Rural closures may lead to home learning

David Henderson

PUPILS in far-flung rural communities who rattle around in half-empty, dilapidated classrooms could equally well be educated at home with specialist support, according to a draft code of practice on closures from the Convention of Scottish Local Authorities.

With many rural schools under threat from plummeting rolls, the code suggests the focus could switch to home education, an increasingly popular option for some parents if they can gain access to a wider curriculum through new technology.

Councils are already finding it difficult to recruit teachers in remote rural areas and may back radical options in a limited number of communities. Schools with a handful of pupils could therefore close, leaving pupils to be educated at home "with appropriate support from the council and supplemented by occasional visits to a larger school".

Authorities are considering all options as pressures increase to tighten budgets and adapt schools to the needs of the new century. The code will be presented to Cosla leaders at the end of next month as authorities such as Dumfries and Galloway consider closing up to 40 small schools as part of a pound;70 million refurbishment programme funded through a public private partnership.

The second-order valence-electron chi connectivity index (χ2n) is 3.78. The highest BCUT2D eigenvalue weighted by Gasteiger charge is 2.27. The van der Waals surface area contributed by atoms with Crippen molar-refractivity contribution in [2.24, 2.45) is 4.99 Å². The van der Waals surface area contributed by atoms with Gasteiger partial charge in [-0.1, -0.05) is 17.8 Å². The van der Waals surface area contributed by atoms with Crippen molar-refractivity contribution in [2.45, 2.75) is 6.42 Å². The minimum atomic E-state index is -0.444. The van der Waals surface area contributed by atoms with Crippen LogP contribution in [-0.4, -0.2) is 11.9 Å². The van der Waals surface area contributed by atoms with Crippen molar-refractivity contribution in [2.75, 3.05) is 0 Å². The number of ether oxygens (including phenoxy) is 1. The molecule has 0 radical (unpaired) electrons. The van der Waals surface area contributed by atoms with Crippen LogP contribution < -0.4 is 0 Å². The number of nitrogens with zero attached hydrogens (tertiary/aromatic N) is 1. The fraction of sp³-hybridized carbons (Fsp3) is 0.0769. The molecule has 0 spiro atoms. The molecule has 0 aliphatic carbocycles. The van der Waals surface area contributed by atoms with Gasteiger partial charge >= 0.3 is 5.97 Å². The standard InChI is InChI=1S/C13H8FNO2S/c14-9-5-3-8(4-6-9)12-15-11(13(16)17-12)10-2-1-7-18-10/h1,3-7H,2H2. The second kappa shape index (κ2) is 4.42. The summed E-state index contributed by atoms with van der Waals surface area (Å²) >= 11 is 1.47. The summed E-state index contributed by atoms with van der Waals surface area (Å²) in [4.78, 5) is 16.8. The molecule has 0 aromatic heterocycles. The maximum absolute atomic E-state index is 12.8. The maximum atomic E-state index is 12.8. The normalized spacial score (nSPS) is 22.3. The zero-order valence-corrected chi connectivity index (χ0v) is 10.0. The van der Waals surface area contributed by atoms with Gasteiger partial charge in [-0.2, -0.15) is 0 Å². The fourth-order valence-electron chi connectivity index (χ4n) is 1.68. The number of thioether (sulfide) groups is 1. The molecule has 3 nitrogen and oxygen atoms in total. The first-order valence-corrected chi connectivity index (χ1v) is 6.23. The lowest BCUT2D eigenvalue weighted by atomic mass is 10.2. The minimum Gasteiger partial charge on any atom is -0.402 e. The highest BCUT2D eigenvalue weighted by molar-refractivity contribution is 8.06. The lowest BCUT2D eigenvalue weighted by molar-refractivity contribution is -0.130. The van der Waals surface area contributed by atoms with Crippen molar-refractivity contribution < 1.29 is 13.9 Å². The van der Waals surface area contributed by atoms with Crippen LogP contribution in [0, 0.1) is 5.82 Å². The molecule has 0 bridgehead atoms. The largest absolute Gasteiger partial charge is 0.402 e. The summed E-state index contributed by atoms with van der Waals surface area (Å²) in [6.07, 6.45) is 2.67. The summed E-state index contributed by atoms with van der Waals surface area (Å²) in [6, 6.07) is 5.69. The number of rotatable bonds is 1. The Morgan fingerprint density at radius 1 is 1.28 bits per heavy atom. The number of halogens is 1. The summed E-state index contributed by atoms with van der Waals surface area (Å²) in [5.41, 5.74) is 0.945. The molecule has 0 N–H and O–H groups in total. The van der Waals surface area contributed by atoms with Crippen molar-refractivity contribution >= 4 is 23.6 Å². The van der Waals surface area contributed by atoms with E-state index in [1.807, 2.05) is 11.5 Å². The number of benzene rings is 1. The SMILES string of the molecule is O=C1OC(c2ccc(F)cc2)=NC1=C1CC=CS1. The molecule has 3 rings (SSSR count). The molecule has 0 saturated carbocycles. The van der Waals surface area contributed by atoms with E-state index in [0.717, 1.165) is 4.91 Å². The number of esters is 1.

The report follows a Holyrood inquiry into school closures in Argyll and Bute, carried out by Cathy Peattie, vice-convener of the education, culture and sport committee, which recommended national guidelines on rural primaries. A broader inquiry into rural schools was carried out by Jamie Stone, a former committee member.

Authorities are likely to press ministers to amend legislation on closures, scrapping the infamous "80 per cent rule" introduced in 1988 at the instigation of Lady Thatcher, the former Prime Minister, to save Paisley Grammar from merger with Merksworth High. In an ironic twist, following the closure of Merksworth in June, pupils will transfer to the grammar in the new session.

Cosla points out: "Since school closure proposals, virtually without exception, affect more than one school, it is not uncommon for a closure proposal to fall into this category, and the result is that many closure decisions do now have to be referred to Scottish ministers."

Authorities flatly dismiss Mrs Peattie's recommendation that cost should not come into the equation on closures. "If such policies determine that rural schools are community assets and learning centres and as such must be retained, then that must be transparently and separately funded. For councils to ignore the financial considerations would be inconsistent with best value principles."

The draft code is not intended to be mandatory, but a checklist of good practice authorities should follow when considering closures and rebuilding schools.

Leader, page 12

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David Henderson

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